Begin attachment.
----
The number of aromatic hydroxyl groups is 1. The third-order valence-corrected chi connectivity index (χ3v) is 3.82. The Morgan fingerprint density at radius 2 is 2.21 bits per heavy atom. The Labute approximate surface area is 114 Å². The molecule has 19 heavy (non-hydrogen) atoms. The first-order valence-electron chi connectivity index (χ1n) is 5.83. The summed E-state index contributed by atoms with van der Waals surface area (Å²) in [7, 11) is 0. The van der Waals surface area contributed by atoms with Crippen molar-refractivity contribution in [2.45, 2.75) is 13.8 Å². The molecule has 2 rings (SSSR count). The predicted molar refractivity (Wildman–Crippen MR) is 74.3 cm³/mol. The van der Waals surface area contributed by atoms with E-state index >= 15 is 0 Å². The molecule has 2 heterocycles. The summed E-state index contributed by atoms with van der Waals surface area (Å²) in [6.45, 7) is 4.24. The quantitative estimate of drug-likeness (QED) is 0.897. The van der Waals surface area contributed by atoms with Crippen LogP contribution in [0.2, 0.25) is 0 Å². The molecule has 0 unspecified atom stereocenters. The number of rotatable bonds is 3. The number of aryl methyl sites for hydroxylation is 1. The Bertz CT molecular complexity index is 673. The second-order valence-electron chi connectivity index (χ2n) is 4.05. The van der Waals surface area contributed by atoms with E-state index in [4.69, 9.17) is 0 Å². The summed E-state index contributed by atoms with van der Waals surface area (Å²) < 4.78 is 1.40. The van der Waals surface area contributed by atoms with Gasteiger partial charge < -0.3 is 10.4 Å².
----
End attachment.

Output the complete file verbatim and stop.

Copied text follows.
The number of aromatic hydroxyl groups is 1. The third-order valence-corrected chi connectivity index (χ3v) is 3.82. The Morgan fingerprint density at radius 2 is 2.21 bits per heavy atom. The Labute approximate surface area is 114 Å². The molecule has 19 heavy (non-hydrogen) atoms. The first-order valence-electron chi connectivity index (χ1n) is 5.83. The summed E-state index contributed by atoms with van der Waals surface area (Å²) in [7, 11) is 0. The van der Waals surface area contributed by atoms with Crippen molar-refractivity contribution in [2.45, 2.75) is 13.8 Å². The molecule has 2 rings (SSSR count). The predicted molar refractivity (Wildman–Crippen MR) is 74.3 cm³/mol. The van der Waals surface area contributed by atoms with E-state index >= 15 is 0 Å². The molecule has 2 heterocycles. The summed E-state index contributed by atoms with van der Waals surface area (Å²) in [6.45, 7) is 4.24. The quantitative estimate of drug-likeness (QED) is 0.897. The van der Waals surface area contributed by atoms with Crippen LogP contribution in [0.2, 0.25) is 0 Å². The molecule has 0 unspecified atom stereocenters. The number of rotatable bonds is 3. The number of aryl methyl sites for hydroxylation is 1. The Bertz CT molecular complexity index is 673. The second-order valence-electron chi connectivity index (χ2n) is 4.05. The van der Waals surface area contributed by atoms with E-state index in [4.69, 9.17) is 0 Å². The summed E-state index contributed by atoms with van der Waals surface area (Å²) < 4.78 is 1.40. The van der Waals surface area contributed by atoms with Gasteiger partial charge < -0.3 is 10.4 Å².